Tom Lord wrote:
> > From: =?UTF-8?B?QnJhbmtvIMSMaWJlag==?= <firstname.lastname@example.org>
> > ... whole-tree merge history would be recorded in exactly the
> > same way as file merge history -- in svn:merged properties on
> > directories.
>Yet, under Sander's proposal (making reasonable assumptions about how
>he fleshes out tree-deltas), there is _no_ directory in a project tree
>that reliably records the merge history of that project tree. To
>compute the merge history for the tree, it's necessary to either: (a)
>ensure, by usage pattern, the existence of a node that is reliably
>modified in every revision, on every branch, and included in every
>merge -- then rely on the history of that file to be representative of
Any directory can serve as such a node. Even when they're not explicitly
modified by a commit, every commit creates a new version of the
directories that contain the changed files, all the way to the root,
because of the "bubble-up" rule. These directories will be included in
> > No, it's the other way around: Subversion's design is being treated as
> > an implementation constraint. Sander's proposal may not have mentioned
> > this explicitly, but getting reasonable behaviour on whole-tree merges
> > is *exactly* what it's aiming at. The assumption is that the merge
> > algorithm, as described for files, can be logically expanded to apply to
> > tree merges (rearrangements). Up till now, I haven't seen any evidence
> > to the contrary.
>I see at least three problems.
>One is the practical "project tree history" problem mentioned above.
If a project tree is nothing but a collection of branches (directories),
then there is no problem.
>Another is that, while you elsewhere assert that the node_id is the
>logical identity of a file within a project tree, (a) there is nothing
>to prevent my winding up with multiple files in a project tree that
>share a common node_id (and, indeed, plausible scenarios where this
>would occur quite by accident);
Sure, two files in a tree can have the same node id. So what? That just
means they're related; in fact, that they are different branches of the
same file (they'll always have different branch IDs). That's something
you have to know; after all, a tree merge is composed of node merges.
>(b) you've now added the constraint
>that users must explicitly manage node_id's with logical file identity
>in mind -- which means that the easiest way to make some change just
>editting the tree is not going resemble the correct way to make that
>change using svn.
I don't see it that way. There's no reason at all to expose the node IDs
in to users in any way. Managing node IDs is the FS layer's job. Users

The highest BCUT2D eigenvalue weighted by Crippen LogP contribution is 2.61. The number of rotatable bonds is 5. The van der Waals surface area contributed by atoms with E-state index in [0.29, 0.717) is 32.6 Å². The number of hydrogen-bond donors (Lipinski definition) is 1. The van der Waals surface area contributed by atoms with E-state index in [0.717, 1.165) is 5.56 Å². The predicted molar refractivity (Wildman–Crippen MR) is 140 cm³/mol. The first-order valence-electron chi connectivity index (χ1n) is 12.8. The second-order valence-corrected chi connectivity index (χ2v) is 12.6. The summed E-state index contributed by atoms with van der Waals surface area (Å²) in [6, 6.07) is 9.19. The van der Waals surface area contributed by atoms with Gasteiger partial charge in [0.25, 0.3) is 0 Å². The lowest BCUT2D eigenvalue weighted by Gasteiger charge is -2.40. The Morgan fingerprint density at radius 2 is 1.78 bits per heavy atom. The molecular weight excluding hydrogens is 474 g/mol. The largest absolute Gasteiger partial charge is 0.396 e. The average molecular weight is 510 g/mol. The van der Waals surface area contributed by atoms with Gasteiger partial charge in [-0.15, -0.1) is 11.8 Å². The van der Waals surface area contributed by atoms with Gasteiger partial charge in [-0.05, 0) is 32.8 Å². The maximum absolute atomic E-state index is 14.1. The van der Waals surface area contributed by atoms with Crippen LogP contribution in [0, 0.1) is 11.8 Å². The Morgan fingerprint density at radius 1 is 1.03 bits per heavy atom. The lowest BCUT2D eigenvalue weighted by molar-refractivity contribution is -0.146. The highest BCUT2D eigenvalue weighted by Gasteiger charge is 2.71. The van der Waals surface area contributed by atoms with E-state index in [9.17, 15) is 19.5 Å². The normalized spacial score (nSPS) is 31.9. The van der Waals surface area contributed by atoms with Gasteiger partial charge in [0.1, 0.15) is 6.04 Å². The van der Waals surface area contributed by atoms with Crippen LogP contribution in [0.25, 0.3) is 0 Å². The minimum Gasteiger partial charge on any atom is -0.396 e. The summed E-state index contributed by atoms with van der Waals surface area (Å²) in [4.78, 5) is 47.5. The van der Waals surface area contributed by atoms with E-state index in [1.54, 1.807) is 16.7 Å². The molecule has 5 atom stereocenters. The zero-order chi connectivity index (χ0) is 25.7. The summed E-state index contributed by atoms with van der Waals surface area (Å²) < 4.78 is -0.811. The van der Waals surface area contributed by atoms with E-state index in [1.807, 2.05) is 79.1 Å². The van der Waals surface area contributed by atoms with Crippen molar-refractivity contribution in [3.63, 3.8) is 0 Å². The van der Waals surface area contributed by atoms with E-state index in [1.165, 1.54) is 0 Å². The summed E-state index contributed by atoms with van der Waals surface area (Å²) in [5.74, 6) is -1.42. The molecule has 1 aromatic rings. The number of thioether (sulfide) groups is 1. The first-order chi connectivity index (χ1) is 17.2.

only have to think in terms of files and directories, nothing else.
>Finally: elsewhere you talk about the functional core of the svn data
>model being unlikely to change anytime soon.
IIRC, I said that about the usage model. The two are connected, but the
usage model drives that data model, IMHO.
> Well, the more that you
>make dependent on that model, the fewer degrees of freedom there are
>to _ever_ change it. It's the classic design question of "monolith"
>vs. "software tools". There's no good reason to make merge history a
>part of the monolith when it can, in a practical manner, be made
I've said before that, as far as I can see, the representations are
functionally identical. I've also said that storing the history in the
tree is better from the point of view of Subversion's usage model. You
haven't even tried to show me why your way is better (except with such
arguments as the above, and the "layer on top of svn" approach). So, I
don't buy it.
> > All I can say here is, again, that Sander's proposed mechanism
> > does exactly what you want on the tree level, it just doesn't
> > have shape and colour that you'd like.
>Except that in saying that, you would be inaccurate.
You keep saying I'm wrong, yet you don't say how or why. You keep
throwing around phrases like "project tree history", yet you don't say
what a project tree is (I've beem making assumptions about that; i.e.,
that a "project tree" is any subtree that is by convention treated as a
Another thing strikes me: On the one hand, you complain that the
proposed data representation is too monolithic; on the other hand, you
want to impose a constraint (project trees) on the data model that would
make it less flexible.
Indeed, Subversion's data model relies heavily on conventions:
Organizing the tree into projects, branches, etc. -- and consequently,
merging rules -- are all a matter of convention. That's not a bad thing
at all -- in fact, I consider that Subversion's strongest feature.
> >> Alas, in saying that, I suppose that I'm in some sense speaking
> >> more through you to collabnet than to you directly.
> > Tom, you're backsliding again. :-) Let's leave CollabNet's
> > commercial interests out of this.
>First, I don't find that funny and so I don't understand your ":-)".
>Second, are you saying that "CollabNet's commercial interests" do not
>have a significant impact on those core developers who are employed by
>svn or that they do not, in turn, have significant impact on the plans
>for and design of svn?
This is a discussion about the design and data representation for a
better merge algorithm. So let's talk about design, and leave politics
out of it. Please.
Brane Čibej <brane_at_xbc.nu> http://www.xbc.nu/brane/
To unsubscribe, e-mail: email@example.com
For additional commands, e-mail: firstname.lastname@example.org
Received on Mon Apr 14 17:34:50 2003